Mentions: We have used a simplified four-step sequential transport model to explain the experimental data. This model includes (a) a reversible glutamate binding reaction to the transporter on the extracellular side, characterized by the rate constants k+1 and k-1. Binding and dissociation of glutamate were assumed to be modulated by the preceding and subsequent Na+ binding steps, which were assumed to be in rapid preequilibrium with respect to glutamate binding. Thus, the overall reaction from T to \documentclass[10pt]{article}\usepackage{amsmath}\usepackage{wasysym} \usepackage{amsfonts} \usepackage{amssymb} \usepackage{amsbsy}\usepackage{mathrsfs}\usepackage{pmc}\usepackage[Euler]{upgreek}\pagestyle{empty}\oddsidemargin -1.0in\begin{document}\begin{equation*}\overline{N_{2}TG}\end{equation*}\end{document} reduces to an apparent one-step process. (b) A reversible glutamate translocation reaction (rate constants kt and k-t). Glutamate translocation was assumed to be reversible for modeling of the exchange mode. In this mode, high intracellular concentrations of glutamate and Na+ were used that saturate their intracellular binding sites. Thus, glutamate and Na+ are prevented to dissociate to the cytoplasm, locking the transporter in states \documentclass[10pt]{article}\usepackage{amsmath}\usepackage{wasysym} \usepackage{amsfonts} \usepackage{amssymb} \usepackage{amsbsy}\usepackage{mathrsfs}\usepackage{pmc}\usepackage[Euler]{upgreek}\pagestyle{empty}\oddsidemargin -1.0in\begin{document}\begin{equation*}\overline{N_{2}TG}\end{equation*}\end{document} and \documentclass[10pt]{article}\usepackage{amsmath}\usepackage{wasysym} \usepackage{amsfonts} \usepackage{amssymb} \usepackage{amsbsy}\usepackage{mathrsfs}\usepackage{pmc}\usepackage[Euler]{upgreek}\pagestyle{empty}\oddsidemargin -1.0in\begin{document}\begin{equation*}\overline{N_{2}T^{\prime}G}\end{equation*}\end{document} (shaded area in Scheme 1). The model also includes two under forward transport conditions quasi-irreversible transport steps. (c) A reaction characterized by k-2 which could be linked to any of the intracellular substrate dissociation steps, such as glutamate dissociation (see Scheme 1) or Na+ dissociation. This step was assumed to be quasi-irreversible because the cytoplasmic Na+ and glutamate concentrations under forward transport conditions should be nominally zero. Therefore, Na+ and glutamate are prevented from associating to the transporter after dissociation has taken place. (d) The K+-driven relocation reaction characterized by the rate constant kr, which might be either the K+ translocation reaction, association with intracellular K+, or dissociation of extracellular K+. This step was also assumed to be quasi-irreversible because the extracellular [K+] was zero, thus preventing reassociation of extracellular K+ with EAAT4 and driving the transporter into state T (Scheme 1).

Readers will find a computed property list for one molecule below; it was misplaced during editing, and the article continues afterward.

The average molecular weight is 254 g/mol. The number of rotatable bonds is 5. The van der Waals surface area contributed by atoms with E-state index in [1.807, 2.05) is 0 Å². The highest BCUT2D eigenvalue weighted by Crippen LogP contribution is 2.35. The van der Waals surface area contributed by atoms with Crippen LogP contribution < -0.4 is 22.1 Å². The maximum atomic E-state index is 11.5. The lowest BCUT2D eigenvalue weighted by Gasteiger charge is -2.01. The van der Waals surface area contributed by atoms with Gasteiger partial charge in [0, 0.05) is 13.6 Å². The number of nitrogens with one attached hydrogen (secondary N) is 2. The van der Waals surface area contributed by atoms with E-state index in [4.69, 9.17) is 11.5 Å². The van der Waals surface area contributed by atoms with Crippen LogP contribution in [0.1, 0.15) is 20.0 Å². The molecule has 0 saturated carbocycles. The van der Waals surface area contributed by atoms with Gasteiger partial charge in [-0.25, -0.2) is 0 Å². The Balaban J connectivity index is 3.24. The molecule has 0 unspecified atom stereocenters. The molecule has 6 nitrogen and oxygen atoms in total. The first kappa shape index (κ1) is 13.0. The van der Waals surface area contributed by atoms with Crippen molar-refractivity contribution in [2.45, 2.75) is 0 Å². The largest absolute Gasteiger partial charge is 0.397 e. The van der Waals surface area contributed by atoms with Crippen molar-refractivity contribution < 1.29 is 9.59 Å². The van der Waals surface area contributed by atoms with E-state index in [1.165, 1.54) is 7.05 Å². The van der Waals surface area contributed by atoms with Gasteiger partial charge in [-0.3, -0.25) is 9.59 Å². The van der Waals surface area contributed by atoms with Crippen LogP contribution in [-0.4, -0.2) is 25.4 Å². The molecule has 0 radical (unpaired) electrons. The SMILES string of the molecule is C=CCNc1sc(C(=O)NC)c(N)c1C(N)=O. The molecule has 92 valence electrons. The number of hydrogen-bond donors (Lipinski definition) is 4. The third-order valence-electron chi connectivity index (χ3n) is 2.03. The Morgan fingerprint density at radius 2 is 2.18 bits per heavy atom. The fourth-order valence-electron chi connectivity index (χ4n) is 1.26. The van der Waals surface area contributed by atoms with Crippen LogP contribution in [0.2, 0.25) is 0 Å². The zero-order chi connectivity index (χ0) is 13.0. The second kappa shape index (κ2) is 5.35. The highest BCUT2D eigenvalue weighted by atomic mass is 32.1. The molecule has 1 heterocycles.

Bottom Line: A similar inhibitory effect at V(m) < 0 mV was seen when the electrogenic glutamate transport current was monitored, resulting in a bell-shaped I-V(m) curve.The fast electrogenic reaction was assigned to Na+ binding to EAAT4, whereas the second reaction is most likely associated with glutamate translocation.Therefore, we propose that EAAT4 is a high-affinity/low-capacity transport system, supplementing low-affinity/high-capacity synaptic glutamate uptake by the other subtypes.

View Article: PubMed Central - PubMed

Affiliation: University of Miami School of Medicine, Miami, FL 33136, USA.

ABSTRACT
Here, we report the application of glutamate concentration jumps and voltage jumps to determine the kinetics of rapid reaction steps of excitatory amino acid transporter subtype 4 (EAAT4) with a 100-micros time resolution. EAAT4 was expressed in HEK293 cells, and the electrogenic transport and anion currents were measured using the patch-clamp method. At steady state, EAAT4 was activated by glutamate and Na+ with high affinities of 0.6 microM and 8.4 mM, respectively, and showed kinetics consistent with sequential binding of Na(+)-glutamate-Na+. The steady-state cycle time of EAAT4 was estimated to be >300 ms (at -90 mV). Applying step changes to the transmembrane potential, V(m), of EAAT4-expressing cells resulted in the generation of transient anion currents (decaying with a tau of approximately 15 ms), indicating inhibition of steady-state EAAT4 activity at negative voltages (<-40 mV) and activation at positive V(m) (>0 mV). A similar inhibitory effect at V(m) < 0 mV was seen when the electrogenic glutamate transport current was monitored, resulting in a bell-shaped I-V(m) curve. Jumping the glutamate concentration to 100 muM generated biphasic, saturable transient transport and anion currents (K(m) approximately 5 microM) that decayed within 100 ms, indicating the existence of two separate electrogenic reaction steps. The fast electrogenic reaction was assigned to Na+ binding to EAAT4, whereas the second reaction is most likely associated with glutamate translocation. Together, these results suggest that glutamate uptake of EAAT4 is based on the same molecular mechanism as transport by the subtypes EAATs 1-3, but that its kinetics and voltage dependence are dramatically different from the other subtypes. EAAT4 kinetics appear to be optimized for high affinity binding of glutamate, but not rapid turnover. Therefore, we propose that EAAT4 is a high-affinity/low-capacity transport system, supplementing low-affinity/high-capacity synaptic glutamate uptake by the other subtypes.

Show MeSH
Related in: MedlinePlus